Salome by the English National Opera
For those opera lovers expecting a standard fayre Salome, this production is not for you.
ENO have secured the services of the young Australian Opera Director, Adena Jacobs. The risk was awarded with an evening of ‘blood, gore and much, much more’. On stage there was so much going on that it was hard to catch it all. Some of the images worked and some didn’t and this was not by any means the perfect performance- but it was an exciting evening nevertheless.
The production was challenging, expressive, new and up-to-date and enabled the audience to wallow in the nastiness of this opera with nearly two hours of fulsome powerful music.
Jacobs and her designer, Marg Horwell, gave us a surfeit of thoughts and ideas throughout the evening. They produced a pink My Little Pony without a head – a half-naked Salome and Herod – videoing of Jokanaan’s singing from a mouth camera projected onto the back wall – Salome’s reaction to Jokanaan telling her to ‘seek HIM’ by the sea, resulting in her masturbating – blood everywhere as Herod attempted to swim in it on stage – and so on.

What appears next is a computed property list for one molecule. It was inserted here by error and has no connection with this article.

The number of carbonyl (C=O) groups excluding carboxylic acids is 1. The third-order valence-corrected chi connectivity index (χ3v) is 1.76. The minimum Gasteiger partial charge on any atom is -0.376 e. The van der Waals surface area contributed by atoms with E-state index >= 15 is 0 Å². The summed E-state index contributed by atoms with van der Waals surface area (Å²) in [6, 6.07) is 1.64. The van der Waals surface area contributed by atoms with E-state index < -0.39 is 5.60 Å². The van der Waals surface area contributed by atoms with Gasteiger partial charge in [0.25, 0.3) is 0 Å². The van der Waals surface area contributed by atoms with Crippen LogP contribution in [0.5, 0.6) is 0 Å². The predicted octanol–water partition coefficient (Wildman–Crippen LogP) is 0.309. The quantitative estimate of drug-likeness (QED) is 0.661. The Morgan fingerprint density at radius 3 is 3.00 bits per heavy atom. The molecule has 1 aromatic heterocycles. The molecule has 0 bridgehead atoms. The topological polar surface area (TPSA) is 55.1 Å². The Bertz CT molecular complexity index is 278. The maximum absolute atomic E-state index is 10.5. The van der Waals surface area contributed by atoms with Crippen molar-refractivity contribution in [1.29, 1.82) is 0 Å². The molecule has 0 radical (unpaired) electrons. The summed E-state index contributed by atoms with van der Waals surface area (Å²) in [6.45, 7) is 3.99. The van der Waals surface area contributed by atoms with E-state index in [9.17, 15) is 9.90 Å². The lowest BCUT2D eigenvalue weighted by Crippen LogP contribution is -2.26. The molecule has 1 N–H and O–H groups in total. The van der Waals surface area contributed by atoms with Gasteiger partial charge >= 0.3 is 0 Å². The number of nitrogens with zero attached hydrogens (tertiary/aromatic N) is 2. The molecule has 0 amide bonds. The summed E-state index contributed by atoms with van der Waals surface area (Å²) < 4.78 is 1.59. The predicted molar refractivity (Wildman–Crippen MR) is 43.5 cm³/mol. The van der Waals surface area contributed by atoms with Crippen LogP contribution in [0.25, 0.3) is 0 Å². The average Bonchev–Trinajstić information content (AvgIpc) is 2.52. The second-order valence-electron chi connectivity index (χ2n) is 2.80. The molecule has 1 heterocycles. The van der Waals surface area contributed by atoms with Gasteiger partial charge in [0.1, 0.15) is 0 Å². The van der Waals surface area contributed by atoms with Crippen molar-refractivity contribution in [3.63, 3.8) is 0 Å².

The Dance of the Seven Veils was not really Salome’s dance, but that of four substitutes gyrating on stage, almost as if they were in a pilates class with Salome watching and somehow attached to them on the pink pony!
The Salome of Allison Cook was a fulsome and fresh interpretation of this role. She is naturally a mezzo soprano and therefore doesn’t have the largest soprano voice for this role, but she has got a wonderful ability to interpret the role and its movements, which she did admirably throughout the evening. The Jokanaan of David Soar, initially wearing red high heeled shoes, was at first amplified and thereafter sung with great resonance, even though the high lying role did not seem to sit comfortably for him. The Herod and Herodias of Michael Colvin and Susan Bickley respectively were well matched as were the voices of the Narraboth of Stuart Jackson and the Page of Claire Presland.
Musically the evening was outstandingly interpreted by ENO’s Music Director and Conductor, Martyn Brabbins, who gave us a substantial rendering of the score, even if at times, and particularly with Salome, the substance somewhat overpowered the voice.